Get Your Generations On! (Older characters in YA lit – and my grandma)
It seems a truism in YA lit that adults often seem far and few between. Even when they are there, they don’t often play a significant role. And older adults? Forget about it. I have really been thinking about this since our discussion earlier this week about siblings in YA lit: Siblings? We don’t need no stinkin’ siblings. I guess I have been thinking about family dynamics and multi-generational characters in the lives of teens.
My favorite memories are of those moments spent at my grandparents house. My grandma knew all my favorite foods and would make them every time I cam to visit. As a young child, I would go to the grocery store with her and she would buy me and 8 pack of crayons and a coloring books. Even when I visited during college, she would take me to the grocery store and buy me and 8 pack of crayons and a coloring book, for memory sake. When I had children of my own, she began taking them and buying them an 8 pack of crayons and – yep – a coloring book.
|Two of my favorite people|
In the last few months of my grandfather’s life he developed dementia. Sometimes, while we were sitting at the dinner table, his mind would slip back into the past and he would talk about things as if he was in another time and place. I got a glimpse of life in the past, and to be honest, it wasn’t always pretty. In those moments I learned that my grandfather was not always the man I thought he was, but I also learned that over the space of a lifetime people grow and change.
In high school, we had an assignment where we had to interview a World War II survivor to learn first hand what the world was like then. I will never forget sitting knee to knee with this older gentleman and learning about the hunger that sat constantly in the pit of his belly, the long lines at the gas stations as you waited to get just the few gallons of gas your ration coupons would buy, the feeling of knowing that a loved one was never coming home.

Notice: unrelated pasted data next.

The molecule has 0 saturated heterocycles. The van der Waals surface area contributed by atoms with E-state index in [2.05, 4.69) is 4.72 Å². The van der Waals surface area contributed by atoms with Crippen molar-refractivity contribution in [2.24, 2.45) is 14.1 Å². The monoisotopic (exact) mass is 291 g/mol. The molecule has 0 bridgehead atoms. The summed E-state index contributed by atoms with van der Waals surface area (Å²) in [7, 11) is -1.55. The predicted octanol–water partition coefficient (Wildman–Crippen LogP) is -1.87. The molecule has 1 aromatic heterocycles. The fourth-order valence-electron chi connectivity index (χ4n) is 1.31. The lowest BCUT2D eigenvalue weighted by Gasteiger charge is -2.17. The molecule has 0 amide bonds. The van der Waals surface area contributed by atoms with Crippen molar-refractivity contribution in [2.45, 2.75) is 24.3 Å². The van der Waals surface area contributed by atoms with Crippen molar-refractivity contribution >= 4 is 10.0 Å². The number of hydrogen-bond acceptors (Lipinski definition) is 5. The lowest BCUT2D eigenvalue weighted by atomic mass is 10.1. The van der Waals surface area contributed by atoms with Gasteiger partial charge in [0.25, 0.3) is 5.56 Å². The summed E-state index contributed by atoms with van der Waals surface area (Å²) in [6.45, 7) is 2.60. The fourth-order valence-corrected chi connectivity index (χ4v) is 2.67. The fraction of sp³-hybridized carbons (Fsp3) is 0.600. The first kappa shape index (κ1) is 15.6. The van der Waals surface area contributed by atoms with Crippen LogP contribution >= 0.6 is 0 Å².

My experiences with my own grandparents always makes me think, it is too bad we don’t show more multi-generational relationships in ya lit. So today, I want to spotlight a few titles that I think show the wisdom that comes from being in relationship with the generations before us.
The Rules of the Road by Joan Bauer
Truth be told, Bauer does this really well in a lot of her titles. But Rules of the Road is my favorite. It’s kind of like Driving Miss Daisy, but with a teen doing the driving.
Going Vintage by Lindsay Leavitt
When Mallory finds a list from her grandmother’s high school years, she sets out to complete it. She swears off all modern life and dives in head first, thinking her grandma’s life was so much simpler than her angsty life today. Along the way she learns that the teenage years are always the same, the various tools are simply different. Mallory’s grandma shows tremendous compassion and wisdom while being a genuine person, warts and all.
Sheridan is known as “Cake Girl” in the town that she has lived all of her life, where she can just walk a hop, skip and a jump away to see her grandmother. When her father gets offered a chance to have his own cooking show in New York, her life may change forever.
Wake (Dream Catcher #!) by Lisa McCann
Janie gets sucked into other people’s dreams, and some of them put her in terrifying risk. Miss Stubin is also a dream catcher, and she helps Janie understand her gift. Wake is a suspenseful read.
A Long Way from Chicago by Richard Peck
While not technically YA, this is one of those classic books that everyone can – and should – read. Told in a series of story vignette, Long Way chronicles the summers spent by siblings Joey and Mary Alice at their grandmas house which is, as you might guess, a long way from Chicago. Funny, heart felt, this is a book families can sit around and read out loud together.
Please share your favorite titles that show teens interacting in positive ways with older generations.
(PS – I cried typing up this post. I miss you grandma.)
About Karen Jensen, MLS
Karen Jensen has been a Teen Services Librarian for almost 30 years. She created TLT in 2011 and is the co-editor of The Whole Library Handbook: Teen Services with Heather Booth (ALA Editions, 2014).
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